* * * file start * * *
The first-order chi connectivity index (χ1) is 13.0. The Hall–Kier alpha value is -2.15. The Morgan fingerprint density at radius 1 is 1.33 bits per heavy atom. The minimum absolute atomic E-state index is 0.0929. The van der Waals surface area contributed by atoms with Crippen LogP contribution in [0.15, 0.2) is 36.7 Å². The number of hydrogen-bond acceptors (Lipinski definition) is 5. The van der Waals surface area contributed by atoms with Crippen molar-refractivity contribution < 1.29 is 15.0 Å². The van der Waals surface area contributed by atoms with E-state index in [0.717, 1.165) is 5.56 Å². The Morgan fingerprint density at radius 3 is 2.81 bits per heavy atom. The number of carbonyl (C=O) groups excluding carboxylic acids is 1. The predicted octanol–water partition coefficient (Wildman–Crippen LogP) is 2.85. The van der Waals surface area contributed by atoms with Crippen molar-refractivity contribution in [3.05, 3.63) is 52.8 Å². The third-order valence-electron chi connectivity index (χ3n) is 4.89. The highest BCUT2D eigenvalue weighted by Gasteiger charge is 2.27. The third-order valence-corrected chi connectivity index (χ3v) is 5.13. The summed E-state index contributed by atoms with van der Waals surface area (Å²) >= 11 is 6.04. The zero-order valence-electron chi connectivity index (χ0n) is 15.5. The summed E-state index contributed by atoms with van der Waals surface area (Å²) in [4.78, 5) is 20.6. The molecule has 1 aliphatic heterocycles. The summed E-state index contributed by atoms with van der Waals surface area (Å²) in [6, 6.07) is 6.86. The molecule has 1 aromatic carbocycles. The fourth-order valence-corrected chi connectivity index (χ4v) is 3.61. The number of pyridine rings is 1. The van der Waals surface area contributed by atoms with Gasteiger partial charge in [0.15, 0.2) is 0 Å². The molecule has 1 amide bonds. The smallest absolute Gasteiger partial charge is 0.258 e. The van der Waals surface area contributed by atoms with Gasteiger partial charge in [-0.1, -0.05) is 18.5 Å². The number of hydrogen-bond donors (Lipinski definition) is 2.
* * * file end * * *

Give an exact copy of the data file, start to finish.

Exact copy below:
The first-order chi connectivity index (χ1) is 13.0. The Hall–Kier alpha value is -2.15. The Morgan fingerprint density at radius 1 is 1.33 bits per heavy atom. The minimum absolute atomic E-state index is 0.0929. The van der Waals surface area contributed by atoms with Crippen LogP contribution in [0.15, 0.2) is 36.7 Å². The number of hydrogen-bond acceptors (Lipinski definition) is 5. The van der Waals surface area contributed by atoms with Crippen molar-refractivity contribution < 1.29 is 15.0 Å². The van der Waals surface area contributed by atoms with E-state index in [0.717, 1.165) is 5.56 Å². The Morgan fingerprint density at radius 3 is 2.81 bits per heavy atom. The number of carbonyl (C=O) groups excluding carboxylic acids is 1. The predicted octanol–water partition coefficient (Wildman–Crippen LogP) is 2.85. The van der Waals surface area contributed by atoms with Crippen molar-refractivity contribution in [3.05, 3.63) is 52.8 Å². The third-order valence-electron chi connectivity index (χ3n) is 4.89. The highest BCUT2D eigenvalue weighted by Gasteiger charge is 2.27. The third-order valence-corrected chi connectivity index (χ3v) is 5.13. The summed E-state index contributed by atoms with van der Waals surface area (Å²) >= 11 is 6.04. The zero-order valence-electron chi connectivity index (χ0n) is 15.5. The summed E-state index contributed by atoms with van der Waals surface area (Å²) in [4.78, 5) is 20.6. The molecule has 1 aliphatic heterocycles. The summed E-state index contributed by atoms with van der Waals surface area (Å²) in [6, 6.07) is 6.86. The molecule has 1 aromatic carbocycles. The fourth-order valence-corrected chi connectivity index (χ4v) is 3.61. The number of pyridine rings is 1. The van der Waals surface area contributed by atoms with Gasteiger partial charge in [0.15, 0.2) is 0 Å². The molecule has 1 amide bonds. The smallest absolute Gasteiger partial charge is 0.258 e. The van der Waals surface area contributed by atoms with Gasteiger partial charge in [-0.1, -0.05) is 18.5 Å². The number of hydrogen-bond donors (Lipinski definition) is 2.